Academic journal article Proceedings of the American Philosophical Society

Divided by Status: Upward Envy and Downward Scorn1

Academic journal article Proceedings of the American Philosophical Society

Divided by Status: Upward Envy and Downward Scorn1

Article excerpt

AMERICANS STAND at a dramatically divisive point in our history, separated by inequalities not seen since the Gilded Age a century ago. Although received wisdom claims that we all are middle class, polls persistently show that we split equally between identifying as working class and as middle class. To paraphrase Tom Tehrer, the middle folks scorn the working folks and the working folks envy the middle folks; they both hate the rich folks and the poor folks; it's as American as apple pie. Not to be glib, we are divided by social class in ways that we rarely acknowledge. My social psychology laboratory has been examining the ways that envy up- ward and scorn downward undermine us. Much of the theoretical ground- work appears in my book Envy Up, Scorn Down: How Status Divides Us.2

Envy and scorn reflect comparison. Envy may be defined as "I wish I had what you do (and I would like to take it away from you)." Scorn may be defined as "You are not worth my attention (and I wish you would go away)." Envy famously eats at the envious, linked with resentful rumination. It's not too good for the envied, either, because they may be targets of vio- lence. Tikewise, scorn scars the scornful because it makes them clueless about the people they ignore, becoming socially inept in relationships. And being scorned, of course, is no one's preference. If envy and scorn are so toxic, how do they poison us?

This article will begin with background on the conceptual framework that informs our exploration, the Stereotype Content Model. Then I will sample three studies from our team's empirical examinations: one on status, and one each on scorn and envy. All is not bleak, however, because envy and scorn can change under the right circumstances.

The Contents of Our Stereotypes

The Stereotype Content Model3 describes our first reactions to strangers, either individuals (e.g., in a dark alley) or groups (e.g., a new wave of immi- grants). First, we need to know the other's intentions for good or ill, whether the other is friend or foe. If friend, then the other individual or group is warm, trustworthy, and friendly. (If foe, then not.) Second, we need to know whether the other can act on those intentions, that is, whether the other is competent, capable, and effective (or not). A competent foe is dangerous, but an incompetent foe can be safely ignored. A competent friend can help, whereas an incompetent friend needs help.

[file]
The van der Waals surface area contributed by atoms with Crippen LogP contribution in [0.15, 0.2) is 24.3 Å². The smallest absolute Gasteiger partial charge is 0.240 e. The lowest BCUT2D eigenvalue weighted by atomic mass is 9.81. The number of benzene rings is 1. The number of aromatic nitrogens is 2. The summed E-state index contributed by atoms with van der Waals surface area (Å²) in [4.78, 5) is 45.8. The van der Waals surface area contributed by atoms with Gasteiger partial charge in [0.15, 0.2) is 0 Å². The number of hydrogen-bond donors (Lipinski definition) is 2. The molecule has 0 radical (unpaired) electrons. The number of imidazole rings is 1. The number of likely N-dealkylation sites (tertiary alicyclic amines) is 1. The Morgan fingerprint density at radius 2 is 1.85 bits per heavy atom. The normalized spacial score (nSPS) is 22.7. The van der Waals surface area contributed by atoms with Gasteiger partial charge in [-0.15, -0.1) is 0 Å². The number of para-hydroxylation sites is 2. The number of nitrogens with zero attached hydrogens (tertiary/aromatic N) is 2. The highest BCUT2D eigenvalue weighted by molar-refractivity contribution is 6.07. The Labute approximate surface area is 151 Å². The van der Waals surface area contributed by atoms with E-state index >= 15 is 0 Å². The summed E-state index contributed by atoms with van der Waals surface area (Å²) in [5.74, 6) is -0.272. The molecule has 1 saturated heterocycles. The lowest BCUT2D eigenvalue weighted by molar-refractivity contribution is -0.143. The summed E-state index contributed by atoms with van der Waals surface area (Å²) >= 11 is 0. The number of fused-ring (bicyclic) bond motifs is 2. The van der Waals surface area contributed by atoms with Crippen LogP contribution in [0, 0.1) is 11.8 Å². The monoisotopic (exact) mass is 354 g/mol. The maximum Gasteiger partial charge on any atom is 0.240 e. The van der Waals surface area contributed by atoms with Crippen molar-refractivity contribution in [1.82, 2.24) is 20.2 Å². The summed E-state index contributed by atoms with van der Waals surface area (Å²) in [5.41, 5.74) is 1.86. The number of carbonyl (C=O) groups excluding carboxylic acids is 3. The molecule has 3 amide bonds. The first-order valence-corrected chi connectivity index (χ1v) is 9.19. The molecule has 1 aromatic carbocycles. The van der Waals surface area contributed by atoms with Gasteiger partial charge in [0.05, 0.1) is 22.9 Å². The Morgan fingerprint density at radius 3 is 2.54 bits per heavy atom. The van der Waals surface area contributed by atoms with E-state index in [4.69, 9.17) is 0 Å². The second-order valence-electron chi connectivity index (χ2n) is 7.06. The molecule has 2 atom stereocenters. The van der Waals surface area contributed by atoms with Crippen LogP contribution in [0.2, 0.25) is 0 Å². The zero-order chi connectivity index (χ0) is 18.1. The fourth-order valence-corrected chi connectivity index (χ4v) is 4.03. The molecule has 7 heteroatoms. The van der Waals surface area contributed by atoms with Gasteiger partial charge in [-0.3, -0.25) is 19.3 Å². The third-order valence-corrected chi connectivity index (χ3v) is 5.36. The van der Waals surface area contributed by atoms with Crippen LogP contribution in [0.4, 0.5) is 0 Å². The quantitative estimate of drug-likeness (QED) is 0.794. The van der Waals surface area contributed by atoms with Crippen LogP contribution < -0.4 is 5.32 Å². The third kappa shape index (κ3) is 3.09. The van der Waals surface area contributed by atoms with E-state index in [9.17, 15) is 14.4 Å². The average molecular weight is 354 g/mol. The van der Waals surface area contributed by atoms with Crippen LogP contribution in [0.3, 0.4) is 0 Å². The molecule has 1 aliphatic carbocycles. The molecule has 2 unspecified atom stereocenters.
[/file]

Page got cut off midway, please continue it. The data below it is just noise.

The Stereotype Content Model (SCM) turns out to be remarkably useful in describing both society's shared map of social groups and individuals' impressions of other people. In technical terms, the two dimensions-per- ceived warmth and competence-account for upward of 80 percent of the variance in cultural stereotypes and individual impressions.4 Examining each quadrant of the warmth x competence, two-dimensional map illustrates why.

In the low-low part of the space (see table 1 ) are those with allegedly no redeeming qualities, seen as neither warm nor competent. All over the world, poor people land in this part of the space, and in the U.S., homeless people and drug addicts do, too. People report feeling disgust and contempt toward them. In direct contrast, the groups viewed as high on both dimensions are us, ingroups, and societal reference groups for most Americans, such as the middle class and heterosexuals, and, in the U.S. especially, Christians. People report feeling proud of these groups. These kinds of us-them comparisons (e.g., middle-class people versus homeless people) have been the stuff of de- cades of research on intergroup relations.5

The off-diagonal quadrants represent our lab's unique contribution; they contain the ambivalently viewed outgroups. Groups viewed as high on warmth but low on competence, for example, include older people and those with disabilities, either physical or mental. All over the world, people agree that these people are nice but incompetent. People report feeling pity and sympathy toward them, but these emotions are intrinsically ambivalent and, though well-intentioned, look down on the person. …

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